Review: The Irrepressibles @ The Barbican

By Talia Last edited 161 months ago

Last Updated 31 January 2011

Review: The Irrepressibles @ The Barbican

Barbican’s Disruption: A Fashion Performance on Saturday night provided a mesmeric concoction of fashion, music and dance, inspired by the current Barbican Art Gallery exhibition Future Beauty: 30 Years of Japanese Fashion and the diversity of East London.

The highlight of this event came in the form of an enchanting show from critically-acclaimed ensemble, The Irrepressibles. The group has previously been described as inhabiting the realm of ‘Chamber Pop’ and its songs, whilst probably too sophisticated for chart placing, most certainly have a lovely whiff of highly-stylised pop music about them. Witnessing The Irrepressibles’ melodious and intricate compositions (from their 2010 album, Mirror Mirror) brought to life in concert, the uninitiated would also have been pardoned for thinking they were watching an art installation.

Jamie McDermott and company were a perfect cherry on the top of the Barbican’s Disruption cake, bringing a fashion and dance edge to their music. McDermott (wearing a suit and a glittering Philip Treacy hat) at times had the physical stance of a sensitive Elvis Presley. Notably, albeit McDermott possessing an air of an immensely-watchable frontman, his bandmates proved equally as fascinating – not just because of their costumes, but also due to their musical virtuosity, not to mention their subtle and effective choreography that accompanied the music.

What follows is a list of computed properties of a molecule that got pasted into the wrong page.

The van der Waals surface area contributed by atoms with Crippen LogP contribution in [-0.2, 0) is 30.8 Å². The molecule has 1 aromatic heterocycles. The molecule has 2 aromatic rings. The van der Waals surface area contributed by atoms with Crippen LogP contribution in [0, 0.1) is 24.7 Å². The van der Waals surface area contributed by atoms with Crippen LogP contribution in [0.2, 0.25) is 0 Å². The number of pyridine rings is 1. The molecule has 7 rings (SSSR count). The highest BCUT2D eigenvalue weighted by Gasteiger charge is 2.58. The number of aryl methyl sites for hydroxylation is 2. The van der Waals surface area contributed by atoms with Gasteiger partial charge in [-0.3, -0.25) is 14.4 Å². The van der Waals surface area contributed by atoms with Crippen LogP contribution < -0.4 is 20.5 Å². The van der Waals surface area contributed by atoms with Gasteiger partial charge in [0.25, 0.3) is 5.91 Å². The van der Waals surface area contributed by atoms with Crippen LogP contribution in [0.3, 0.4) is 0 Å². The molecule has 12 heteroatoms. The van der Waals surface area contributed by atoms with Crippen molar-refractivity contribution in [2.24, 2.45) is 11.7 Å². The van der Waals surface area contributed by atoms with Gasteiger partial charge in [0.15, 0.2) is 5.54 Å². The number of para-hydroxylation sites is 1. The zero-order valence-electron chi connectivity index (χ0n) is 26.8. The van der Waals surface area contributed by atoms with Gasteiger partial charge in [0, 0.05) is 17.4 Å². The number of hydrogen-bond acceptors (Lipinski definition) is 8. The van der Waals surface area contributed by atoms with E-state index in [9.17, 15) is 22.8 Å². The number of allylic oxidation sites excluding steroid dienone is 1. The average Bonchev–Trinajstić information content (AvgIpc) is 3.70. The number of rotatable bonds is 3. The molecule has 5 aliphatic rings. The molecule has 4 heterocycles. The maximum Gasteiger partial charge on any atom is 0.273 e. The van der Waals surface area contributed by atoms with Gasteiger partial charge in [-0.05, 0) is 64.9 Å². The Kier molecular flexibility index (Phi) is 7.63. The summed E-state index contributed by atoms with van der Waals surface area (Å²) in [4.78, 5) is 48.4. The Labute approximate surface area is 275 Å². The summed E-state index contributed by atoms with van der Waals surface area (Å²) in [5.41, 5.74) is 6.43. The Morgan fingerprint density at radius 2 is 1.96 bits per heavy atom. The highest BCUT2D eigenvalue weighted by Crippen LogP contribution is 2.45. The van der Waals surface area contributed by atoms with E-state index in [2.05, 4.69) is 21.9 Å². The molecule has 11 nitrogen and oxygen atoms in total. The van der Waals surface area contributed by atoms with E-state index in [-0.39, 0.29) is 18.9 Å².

From the cinematically epic I’ll Maybe Let You (also the opening track of Mirror Mirror), The Irrepressibles swanned through their repertoire with a sonic loyalty to the respective studio versions. Some of the defining moments of the night came in the form of My Witness, Nuclear Skies and final encore, In This Shirt, although it has to be said that, at no point was the tingling of spines permitted to pause throughout this very special evening.

Finally, special mention should also go to support band, Gabby Young and Other Animals, who proved that life is much more civilised when the headline act you have come to watch also has a fantastic warm-up.

By Doron Davidson-Vidavski

Future Beauty: 30 years of Japanese Fashion continues at the Barbican Art Gallery until February 8.